TRAFFIC ENFORCEMENT MISSION STATEMENT - The MPD Traffic Safety Unit’s primary focus is to create a safer community through citizen education, by helping neighborhoods and citizens solve traffic problems, and enforcement of traffic safety laws. The Traffic Safety Unit is an integral part of the police department.
Its duties enhance compliance with traffic laws by proactively preventing, modifying, or cutting short hazardous driving behaviors. Statistics show that active and consistent enforcement of traffic safety laws lessens the number of traffic crashes, thus reducing traffic-related fatalities, physical injuries and property damage.
Motorcycle Traffic Patrol Milwaukie Traffic UnitMilwaukie Police Motorcycle Patrol Officers provide traffic enforcement for our neighborhood streets, highways, and roadways, in addition to premises open to the public such as parking lots and structures. Motor Patrol focuses on commuter-related traffic problems, and addresses traffic complaints in neighborhoods and business districts.
Its primary function is to deter hazardous driving behavior that can cause injury to persons or damage to property. Although all patrol officers provide a traffic enforcement presence in the city of Milwaukie, it is the primary assignment of the Motor Patrol to focus on addressing traffic complaints, enforce state traffic laws, and to investigate traffic crashes within the city. Currently, our department’s Motor Patrol consists of four officers trained and certified to operate police motorcycles.
Police Photo Radar Program The photo radar program utilized by the Milwaukie Police Department is advanced digital photo technology installed in a specially outfitted, visibly identifiable van. The current vehicle is a 2008 Ford E150 van. The van is white in color and is plainly marked “MILWAUKIE POLICE TRAFFIC DIVISION” in red and black lettering on the driver and passenger doors.
Approved by the Oregon State Legislature in 2007, Milwaukie Police began use of the program March 25, 2008. Milwaukie Photo Radar ProgramThe photo radar van is deployed to monitor traffic in posted 20 mph school zones, constructions zones, business zones, and commuter related highways and roadways.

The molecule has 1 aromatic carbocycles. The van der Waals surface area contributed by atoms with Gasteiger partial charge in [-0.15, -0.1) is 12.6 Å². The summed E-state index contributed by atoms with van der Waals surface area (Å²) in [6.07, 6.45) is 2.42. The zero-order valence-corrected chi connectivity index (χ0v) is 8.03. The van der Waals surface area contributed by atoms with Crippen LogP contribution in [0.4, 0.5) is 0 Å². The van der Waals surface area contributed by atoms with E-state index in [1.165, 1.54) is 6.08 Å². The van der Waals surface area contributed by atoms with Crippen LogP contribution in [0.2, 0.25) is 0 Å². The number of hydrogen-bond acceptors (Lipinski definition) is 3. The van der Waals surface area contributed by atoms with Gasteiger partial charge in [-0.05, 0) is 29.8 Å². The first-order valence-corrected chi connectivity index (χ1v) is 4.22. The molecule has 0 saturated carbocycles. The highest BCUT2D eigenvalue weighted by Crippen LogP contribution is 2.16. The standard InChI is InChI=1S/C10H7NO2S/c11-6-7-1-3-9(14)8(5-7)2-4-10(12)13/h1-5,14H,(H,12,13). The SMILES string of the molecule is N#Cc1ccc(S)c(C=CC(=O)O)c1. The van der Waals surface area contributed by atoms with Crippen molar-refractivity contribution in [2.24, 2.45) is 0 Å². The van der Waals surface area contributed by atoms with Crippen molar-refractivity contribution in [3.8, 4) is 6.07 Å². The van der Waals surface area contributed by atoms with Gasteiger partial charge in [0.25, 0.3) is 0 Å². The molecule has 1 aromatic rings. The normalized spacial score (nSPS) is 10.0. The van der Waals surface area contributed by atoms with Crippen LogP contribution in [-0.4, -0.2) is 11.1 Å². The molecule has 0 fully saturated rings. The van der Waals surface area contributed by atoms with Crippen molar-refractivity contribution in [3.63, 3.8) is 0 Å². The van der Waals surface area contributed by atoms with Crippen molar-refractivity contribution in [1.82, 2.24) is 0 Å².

Other deployments are made based upon citizen traffic complaints; neighborhood requests; traffic flow data; and vehicle crash data and statistics. Targeted Pedestrian Crosswalk Operations Pedestrian safety is on ongoing safety issue in Oregon. For the past several decades, pedestrian fatalities have accounted for 10-15 percent of the overall transportation deaths in Oregon.
The Milwaukie Police Department and the Oregon Department of Transportation have been conducting Pedestrian Safety Enforcement Programs since 2000. Pedestrian Safety Enforcement (PSE) operations educate motorists and pedestrians in targeted problem intersections.
The objectives of this program are to raise driver awareness regarding the right-of-way of pedestrians; reduce the number of complaints by pedestrians at problem intersections; raise public awareness and generate positive media attention through highly visible enforcement activity; and reduce collisions, injuries and economic losses associated with auto-pedestrian crashes.
When the police department conducts a pedestrian safety operation, a ‘decoy’ person (plain-clothes police officer) is assigned to travel in designated crosswalk areas. Before any operation, the crosswalk area is measured with braking sight/distance calculations to insure appropriate fairness in judging a driver’s failure to yield to pedestrian violations.
Based on the posted speed limit for that particular street, sight and distance calculations are made to determine the safe distance needed that allows a vehicle to come to a complete stop for a pedestrian in the crosswalk area. Once that distance is determined, a traffic cone is placed to mark that point. Based on the posted speed limit for that particular street, the pedestrian steps into the crosswalk before a moving vehicle passes that safety point. In addition to the brightly colored traffic cone, visible reader-boards are posted near the edge of the street warning motorists they are entering a Pedestrian Enforcement Zone.
If a passing motorist fails to yield the right of way to the pedestrian in the crosswalk, an officer in a marked police car initiates a traffic stop and contacts the driver. All crosswalk enforcement is conducted during hours of daylight, fair weather, and the ‘decoys’ wear brightly colored clothing.
As a reminder, pedestrians also have a responsibility to follow the laws regarding proper use of the crosswalks. They should always look both ways before entering a crosswalk. None of the provision of the vehicle code relieve a pedestrian, or a driver from duty to exercise due care.
Failing to yield to a pedestrian is a Class B violation punishable by a monetary fine.